The Scarlet Pimpernel was one of my favorite books in high school, and I thought Peterfreund’s tribute to the book was exceptionally well done.
She did a fantastic job of incorporating all of the smaller details and plot twists that any Orczy fan would recognize from Pimpernel, while also still remaining very true to her own story. I strongly believe that Orczy fans will appreciate Peterfreund’s spin on the tale.
* General world-building/writing/plotting
I already had a strong sense of the world because of For Darkness Shows the Stars, but Peterfreund does an even better job of building onto it and adding necessary details this time around. We get answers to a lot of the smaller questions that we may have had since the first book, including ones that we may not have anticipated.
Across a Star-Swept Sea is written in third person, and jumps back and forth between several different characters.
This could have easily become confusing, but not under Petefreund’s direction. She uses the multiple perspectives to fill in what different characters are seeing, how they’re reacting to certain situations, and how they’re regarded by other characters. This multiple perspective approach did a lot to round out what I was reading, and make the world seem more visual and richer than I thought possible.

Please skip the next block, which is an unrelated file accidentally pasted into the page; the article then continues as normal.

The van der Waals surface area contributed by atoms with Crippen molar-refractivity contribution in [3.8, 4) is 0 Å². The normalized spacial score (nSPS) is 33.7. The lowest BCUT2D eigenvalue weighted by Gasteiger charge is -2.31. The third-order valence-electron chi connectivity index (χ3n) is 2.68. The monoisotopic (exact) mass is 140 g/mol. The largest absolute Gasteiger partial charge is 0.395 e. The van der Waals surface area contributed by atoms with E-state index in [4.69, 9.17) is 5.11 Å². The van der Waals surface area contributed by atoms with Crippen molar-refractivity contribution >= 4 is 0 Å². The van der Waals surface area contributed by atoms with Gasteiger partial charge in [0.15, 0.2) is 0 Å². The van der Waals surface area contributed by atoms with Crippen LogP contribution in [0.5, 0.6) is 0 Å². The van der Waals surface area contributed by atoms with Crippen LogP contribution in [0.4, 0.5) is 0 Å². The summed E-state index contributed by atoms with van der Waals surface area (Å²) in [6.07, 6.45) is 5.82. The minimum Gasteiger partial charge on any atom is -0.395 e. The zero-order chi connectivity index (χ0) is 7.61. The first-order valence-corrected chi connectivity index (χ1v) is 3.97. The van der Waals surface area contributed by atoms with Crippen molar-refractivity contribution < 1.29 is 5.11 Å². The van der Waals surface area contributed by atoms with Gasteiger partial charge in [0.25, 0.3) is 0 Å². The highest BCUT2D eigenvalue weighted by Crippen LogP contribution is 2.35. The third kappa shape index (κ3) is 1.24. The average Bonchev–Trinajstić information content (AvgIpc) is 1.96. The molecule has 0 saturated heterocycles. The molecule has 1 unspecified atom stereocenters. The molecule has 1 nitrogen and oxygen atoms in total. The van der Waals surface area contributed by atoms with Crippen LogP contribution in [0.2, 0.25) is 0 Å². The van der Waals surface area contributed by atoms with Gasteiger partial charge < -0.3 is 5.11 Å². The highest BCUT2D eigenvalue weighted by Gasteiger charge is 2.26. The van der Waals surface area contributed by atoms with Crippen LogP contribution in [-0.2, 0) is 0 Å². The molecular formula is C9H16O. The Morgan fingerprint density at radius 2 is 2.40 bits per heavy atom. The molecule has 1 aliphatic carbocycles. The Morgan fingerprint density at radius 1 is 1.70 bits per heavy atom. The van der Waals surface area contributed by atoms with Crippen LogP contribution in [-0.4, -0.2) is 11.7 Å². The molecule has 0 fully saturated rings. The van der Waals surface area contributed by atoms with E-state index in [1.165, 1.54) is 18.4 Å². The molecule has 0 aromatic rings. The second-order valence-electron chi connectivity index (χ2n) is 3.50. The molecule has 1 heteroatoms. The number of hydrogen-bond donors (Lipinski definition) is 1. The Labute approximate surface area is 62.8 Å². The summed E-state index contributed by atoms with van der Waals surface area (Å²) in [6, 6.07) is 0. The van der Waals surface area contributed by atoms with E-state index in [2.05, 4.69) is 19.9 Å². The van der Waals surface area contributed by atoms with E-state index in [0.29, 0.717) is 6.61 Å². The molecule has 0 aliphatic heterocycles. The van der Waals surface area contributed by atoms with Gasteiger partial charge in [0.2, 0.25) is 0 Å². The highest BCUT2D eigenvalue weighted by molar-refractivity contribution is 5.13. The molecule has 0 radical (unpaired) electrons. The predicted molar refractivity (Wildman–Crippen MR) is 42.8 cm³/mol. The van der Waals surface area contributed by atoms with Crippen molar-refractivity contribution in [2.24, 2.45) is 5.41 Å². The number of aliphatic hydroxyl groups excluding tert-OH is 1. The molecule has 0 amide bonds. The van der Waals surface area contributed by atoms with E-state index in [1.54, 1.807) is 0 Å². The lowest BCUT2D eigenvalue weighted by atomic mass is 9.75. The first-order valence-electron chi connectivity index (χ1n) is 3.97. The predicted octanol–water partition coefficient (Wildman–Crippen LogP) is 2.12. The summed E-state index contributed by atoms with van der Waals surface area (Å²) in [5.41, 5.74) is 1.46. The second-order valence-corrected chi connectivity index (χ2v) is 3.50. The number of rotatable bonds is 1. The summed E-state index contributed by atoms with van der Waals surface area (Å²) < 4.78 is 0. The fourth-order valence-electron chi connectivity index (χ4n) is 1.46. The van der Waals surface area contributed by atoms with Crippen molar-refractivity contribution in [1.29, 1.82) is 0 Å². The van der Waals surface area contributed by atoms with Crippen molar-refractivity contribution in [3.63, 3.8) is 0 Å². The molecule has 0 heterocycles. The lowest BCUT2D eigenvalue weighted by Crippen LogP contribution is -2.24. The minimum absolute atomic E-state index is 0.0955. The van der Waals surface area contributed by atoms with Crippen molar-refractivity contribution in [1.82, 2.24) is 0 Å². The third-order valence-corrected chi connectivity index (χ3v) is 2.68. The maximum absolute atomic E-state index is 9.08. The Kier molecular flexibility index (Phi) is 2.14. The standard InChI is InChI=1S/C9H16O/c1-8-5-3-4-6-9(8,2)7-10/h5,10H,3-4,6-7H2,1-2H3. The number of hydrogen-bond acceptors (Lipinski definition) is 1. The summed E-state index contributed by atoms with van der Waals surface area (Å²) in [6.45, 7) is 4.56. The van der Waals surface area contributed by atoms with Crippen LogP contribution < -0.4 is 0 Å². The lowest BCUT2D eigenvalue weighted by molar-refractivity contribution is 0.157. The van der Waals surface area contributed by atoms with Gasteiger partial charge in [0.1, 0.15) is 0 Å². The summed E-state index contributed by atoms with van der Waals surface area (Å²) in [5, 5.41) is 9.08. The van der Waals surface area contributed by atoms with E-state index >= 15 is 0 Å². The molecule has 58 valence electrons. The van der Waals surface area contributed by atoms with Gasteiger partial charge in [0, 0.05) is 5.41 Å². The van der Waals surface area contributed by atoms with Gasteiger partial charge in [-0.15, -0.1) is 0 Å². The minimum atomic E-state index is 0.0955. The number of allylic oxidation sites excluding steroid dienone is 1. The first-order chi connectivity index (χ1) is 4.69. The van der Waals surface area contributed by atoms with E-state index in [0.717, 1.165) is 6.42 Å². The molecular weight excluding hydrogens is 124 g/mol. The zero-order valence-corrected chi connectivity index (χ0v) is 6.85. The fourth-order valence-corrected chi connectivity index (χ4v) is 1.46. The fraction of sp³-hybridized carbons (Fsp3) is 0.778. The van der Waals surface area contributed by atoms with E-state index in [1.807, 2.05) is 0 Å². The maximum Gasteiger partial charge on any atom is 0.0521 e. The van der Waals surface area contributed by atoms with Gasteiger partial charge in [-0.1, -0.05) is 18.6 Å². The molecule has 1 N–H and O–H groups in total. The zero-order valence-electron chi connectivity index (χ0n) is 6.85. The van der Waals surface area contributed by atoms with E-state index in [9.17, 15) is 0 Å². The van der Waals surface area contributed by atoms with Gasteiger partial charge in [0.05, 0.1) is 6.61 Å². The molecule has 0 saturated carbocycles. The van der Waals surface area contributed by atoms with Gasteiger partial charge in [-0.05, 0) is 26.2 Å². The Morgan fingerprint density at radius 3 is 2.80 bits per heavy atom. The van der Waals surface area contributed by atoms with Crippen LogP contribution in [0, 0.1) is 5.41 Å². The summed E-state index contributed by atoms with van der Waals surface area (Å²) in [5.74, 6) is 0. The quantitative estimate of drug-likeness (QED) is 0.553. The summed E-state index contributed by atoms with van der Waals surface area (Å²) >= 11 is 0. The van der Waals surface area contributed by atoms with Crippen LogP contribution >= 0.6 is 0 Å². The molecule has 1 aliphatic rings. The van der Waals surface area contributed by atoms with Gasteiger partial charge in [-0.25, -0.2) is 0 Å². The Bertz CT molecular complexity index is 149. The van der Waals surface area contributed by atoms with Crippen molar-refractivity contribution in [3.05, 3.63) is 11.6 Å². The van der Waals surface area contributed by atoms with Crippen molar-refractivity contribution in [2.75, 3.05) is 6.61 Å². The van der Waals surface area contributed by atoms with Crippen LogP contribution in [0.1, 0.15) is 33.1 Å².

The book moves along at a brisk pace, with balance for both some fairly explosive moments, and beautiful character exposition.
Things that didn't work:
I strongly recommend this book for science fiction and dystopian YA fans, but also for fans who want a thrilling, epic romance that will make them wait breathlessly for the moment that the hero and heroine finally realize that they’re seeing each other without their masks for the first time.
Disclaimer: I received an e-arc of Across a Star-Swept Sea from HarperCollins via Edelweiss, in exchange for an honest review. Thank you!